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Tyndall target

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Title:
Tyndall target
Physical Description:
Serial
Language:
English
Creator:
Tyndall Air Force Base (Fla.)
Publisher:
Public Relations Office, Air Corps Gunnery School
Place of Publication:
Tyndall Field, Fla
Publication Date:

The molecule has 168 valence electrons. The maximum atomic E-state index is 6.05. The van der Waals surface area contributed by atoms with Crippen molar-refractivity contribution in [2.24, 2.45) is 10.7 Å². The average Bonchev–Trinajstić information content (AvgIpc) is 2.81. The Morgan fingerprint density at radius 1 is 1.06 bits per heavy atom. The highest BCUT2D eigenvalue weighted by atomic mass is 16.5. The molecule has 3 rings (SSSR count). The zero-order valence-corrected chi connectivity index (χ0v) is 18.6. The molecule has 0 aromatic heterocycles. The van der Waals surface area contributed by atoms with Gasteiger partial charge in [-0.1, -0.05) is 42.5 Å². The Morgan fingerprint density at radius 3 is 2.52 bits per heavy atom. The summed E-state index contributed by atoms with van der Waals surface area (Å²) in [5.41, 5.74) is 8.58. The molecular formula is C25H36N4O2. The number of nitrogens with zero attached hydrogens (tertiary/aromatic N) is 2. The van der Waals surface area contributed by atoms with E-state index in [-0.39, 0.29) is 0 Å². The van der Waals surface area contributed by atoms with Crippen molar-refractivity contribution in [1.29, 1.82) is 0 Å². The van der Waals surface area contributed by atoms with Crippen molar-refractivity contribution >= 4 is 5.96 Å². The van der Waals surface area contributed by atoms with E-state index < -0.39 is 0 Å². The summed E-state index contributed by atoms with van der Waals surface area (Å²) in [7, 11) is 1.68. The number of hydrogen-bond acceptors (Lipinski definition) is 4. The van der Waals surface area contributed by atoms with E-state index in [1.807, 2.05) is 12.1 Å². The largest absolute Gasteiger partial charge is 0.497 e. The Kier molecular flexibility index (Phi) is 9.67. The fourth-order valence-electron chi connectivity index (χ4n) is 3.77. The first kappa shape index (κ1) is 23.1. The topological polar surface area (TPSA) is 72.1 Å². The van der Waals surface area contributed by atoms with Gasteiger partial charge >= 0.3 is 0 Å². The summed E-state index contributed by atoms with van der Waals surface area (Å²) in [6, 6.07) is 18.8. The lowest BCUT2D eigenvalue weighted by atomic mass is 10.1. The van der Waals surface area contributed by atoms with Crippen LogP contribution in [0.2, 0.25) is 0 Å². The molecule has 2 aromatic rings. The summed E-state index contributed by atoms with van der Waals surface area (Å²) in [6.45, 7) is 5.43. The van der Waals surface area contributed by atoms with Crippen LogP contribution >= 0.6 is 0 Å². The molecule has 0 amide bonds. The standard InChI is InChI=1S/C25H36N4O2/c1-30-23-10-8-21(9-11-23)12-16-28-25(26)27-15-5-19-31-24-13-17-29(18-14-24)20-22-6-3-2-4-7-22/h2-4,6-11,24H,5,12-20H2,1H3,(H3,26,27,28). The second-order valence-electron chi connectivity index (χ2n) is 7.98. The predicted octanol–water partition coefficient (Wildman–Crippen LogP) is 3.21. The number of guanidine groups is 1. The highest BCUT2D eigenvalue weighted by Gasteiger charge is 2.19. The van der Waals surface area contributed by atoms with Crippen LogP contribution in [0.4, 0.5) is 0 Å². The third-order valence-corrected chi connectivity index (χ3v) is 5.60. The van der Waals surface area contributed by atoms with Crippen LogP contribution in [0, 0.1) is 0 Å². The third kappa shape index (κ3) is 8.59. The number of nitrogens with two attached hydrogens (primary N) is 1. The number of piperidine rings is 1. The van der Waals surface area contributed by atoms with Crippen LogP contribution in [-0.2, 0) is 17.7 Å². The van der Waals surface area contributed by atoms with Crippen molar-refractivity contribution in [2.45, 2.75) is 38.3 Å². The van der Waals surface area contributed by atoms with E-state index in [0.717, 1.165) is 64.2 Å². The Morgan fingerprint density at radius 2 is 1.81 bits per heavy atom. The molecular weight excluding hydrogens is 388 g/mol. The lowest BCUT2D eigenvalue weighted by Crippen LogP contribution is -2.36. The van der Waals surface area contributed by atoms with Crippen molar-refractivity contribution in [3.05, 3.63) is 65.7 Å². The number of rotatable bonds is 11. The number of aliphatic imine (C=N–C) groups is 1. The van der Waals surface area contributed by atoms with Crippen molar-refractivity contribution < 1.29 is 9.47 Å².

Subjects

Subjects / Keywords:
Newspapers -- Florida   ( lcsh )
Genre:
serial   ( sobekcm )
Spatial Coverage:
United States -- Florida -- Tyndall Field

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Source Institution:
University of South Florida Library
Holding Location:
University of South Florida
Rights Management:
All applicable rights reserved by the source institution and holding location.
Resource Identifier:
oclc - 24602432
usfldc doi - T34-00074
usfldc handle - t34.74
System ID:
SFS0024307:00074